|Knit Bike Seat Cover in Tweed Stripes||Crochet Bike Seat Cover (from Ravelry)|
Though it’s often the 4th of July that we think of for cookouts, May is actually National Barbecue Month! It’s no surprise, really, as May is often the first chance we get to start enjoying warmer weather and pulling the cover off the once snow-covered grill out on the patio. With Memorial Day upon us in just a few short weeks, you may have a barbecue of your own to start preparing for, and why not work on something other than a menu? These patterns, from our site and Ravelry, are the perfect projects to celebrate National Barbecue Month–and enjoy straight through until Labor Day!
|Show off your patriotic side with this easy-to-crochet apron, made with Cotton-Ease. With a pocket in the front for your grilling tools or recipe, this apron is the perfect addition to your barbecue repertoire. Get the pattern here.|
|These simple grill mitts make grabbing hot skewers from the grill easy as can be. They can be knitted or crocheted in Lion Cotton or Kitchen Cotton in whatever color you fancy. Get the knit version here, or get the crochet version here.|
Our hugely popular yarn, Fettuccini, is finally back in stock after blowing off the shelves and selling out several weeks ago. And just in time! Earth Day may have been yesterday, but all of April is Earth Month, and every day is a great opportunity to be eco-friendly. As many Fettuccini enthusiasts already know, this unique yarn is made with remnants of jersey fabric used to create garments. The remnants would otherwise be discarded, so we’re thrilled to breathe a little new life into this special fiber. In honor of its (re-)arrival, I’ve rounded up a handful of the great items you can knit, crochet or craft with this yarn. Click here to learn more about Fettuccini, browse colors and place your order today!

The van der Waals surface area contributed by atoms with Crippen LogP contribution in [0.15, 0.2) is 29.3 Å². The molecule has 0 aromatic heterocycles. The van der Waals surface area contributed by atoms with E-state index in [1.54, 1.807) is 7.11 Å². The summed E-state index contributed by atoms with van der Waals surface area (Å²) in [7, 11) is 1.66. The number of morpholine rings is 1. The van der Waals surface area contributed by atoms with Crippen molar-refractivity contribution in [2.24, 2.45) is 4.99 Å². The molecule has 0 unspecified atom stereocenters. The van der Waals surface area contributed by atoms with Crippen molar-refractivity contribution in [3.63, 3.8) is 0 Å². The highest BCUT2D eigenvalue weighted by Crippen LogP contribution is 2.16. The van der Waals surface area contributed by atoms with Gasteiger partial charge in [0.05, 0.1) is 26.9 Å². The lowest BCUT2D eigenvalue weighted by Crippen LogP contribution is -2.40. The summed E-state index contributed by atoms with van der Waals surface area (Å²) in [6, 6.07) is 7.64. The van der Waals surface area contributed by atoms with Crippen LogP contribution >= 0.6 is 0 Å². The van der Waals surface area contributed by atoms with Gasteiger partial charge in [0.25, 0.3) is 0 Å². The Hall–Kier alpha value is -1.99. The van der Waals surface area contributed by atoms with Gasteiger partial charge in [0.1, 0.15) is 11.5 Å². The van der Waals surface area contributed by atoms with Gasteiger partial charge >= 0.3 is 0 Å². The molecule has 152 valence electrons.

Earth Day is less than a week away, and that means sustainability, eco-friendliness, and recycling is at the forefront of many people’s minds. While crafting is by definition the creation of something new, there’s no reason not to be sustainable while doing so! Lion Brand has an array of different fibers that are eco-friendly, whether that means all-natural, organic fibers or recycled materials. I’ll be featuring all of these great green products over the next week. Today, let’s take a look at Recycled Cotton! This worsted weight blend is made with 72% recycled cotton that is sorted by color to minimize the amount of dye needed to churn out the finished product. The cotton comes from leftover fabric from the production of tee shirts that would otherwise be discarded, much like our Zpagetti yarn. Ready to get started? Here’s a round up of my top ten favorite patterns using Recycled Cotton.